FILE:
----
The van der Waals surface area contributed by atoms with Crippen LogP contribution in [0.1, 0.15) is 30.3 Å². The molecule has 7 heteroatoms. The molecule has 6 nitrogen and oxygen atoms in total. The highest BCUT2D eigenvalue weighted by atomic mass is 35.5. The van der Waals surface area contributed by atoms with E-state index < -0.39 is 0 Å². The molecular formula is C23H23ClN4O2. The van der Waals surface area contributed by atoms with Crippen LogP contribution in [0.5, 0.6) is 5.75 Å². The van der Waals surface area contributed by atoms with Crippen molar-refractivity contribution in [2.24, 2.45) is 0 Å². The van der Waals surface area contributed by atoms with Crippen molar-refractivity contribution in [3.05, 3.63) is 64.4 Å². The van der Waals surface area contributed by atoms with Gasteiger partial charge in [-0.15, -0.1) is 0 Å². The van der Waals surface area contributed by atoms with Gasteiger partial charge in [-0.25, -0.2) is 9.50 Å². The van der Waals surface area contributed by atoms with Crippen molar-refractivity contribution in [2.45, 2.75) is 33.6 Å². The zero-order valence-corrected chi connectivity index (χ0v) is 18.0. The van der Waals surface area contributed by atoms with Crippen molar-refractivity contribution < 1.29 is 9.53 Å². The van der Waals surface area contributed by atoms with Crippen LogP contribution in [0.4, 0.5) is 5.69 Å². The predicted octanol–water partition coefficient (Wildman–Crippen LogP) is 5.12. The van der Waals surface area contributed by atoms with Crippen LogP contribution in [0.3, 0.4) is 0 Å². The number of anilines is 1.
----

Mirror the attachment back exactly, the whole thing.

The van der Waals surface area contributed by atoms with Crippen LogP contribution in [0.1, 0.15) is 30.3 Å². The molecule has 7 heteroatoms. The molecule has 6 nitrogen and oxygen atoms in total. The highest BCUT2D eigenvalue weighted by atomic mass is 35.5. The van der Waals surface area contributed by atoms with E-state index < -0.39 is 0 Å². The molecular formula is C23H23ClN4O2. The van der Waals surface area contributed by atoms with Crippen LogP contribution in [0.5, 0.6) is 5.75 Å². The van der Waals surface area contributed by atoms with Crippen molar-refractivity contribution in [2.24, 2.45) is 0 Å². The van der Waals surface area contributed by atoms with Crippen molar-refractivity contribution in [3.05, 3.63) is 64.4 Å². The van der Waals surface area contributed by atoms with Gasteiger partial charge in [-0.15, -0.1) is 0 Å². The van der Waals surface area contributed by atoms with Gasteiger partial charge in [-0.25, -0.2) is 9.50 Å². The van der Waals surface area contributed by atoms with Crippen molar-refractivity contribution in [2.45, 2.75) is 33.6 Å². The zero-order valence-corrected chi connectivity index (χ0v) is 18.0. The van der Waals surface area contributed by atoms with Crippen molar-refractivity contribution < 1.29 is 9.53 Å². The van der Waals surface area contributed by atoms with Crippen LogP contribution in [0.4, 0.5) is 5.69 Å². The predicted octanol–water partition coefficient (Wildman–Crippen LogP) is 5.12. The van der Waals surface area contributed by atoms with Crippen LogP contribution in [0.3, 0.4) is 0 Å². The number of anilines is 1.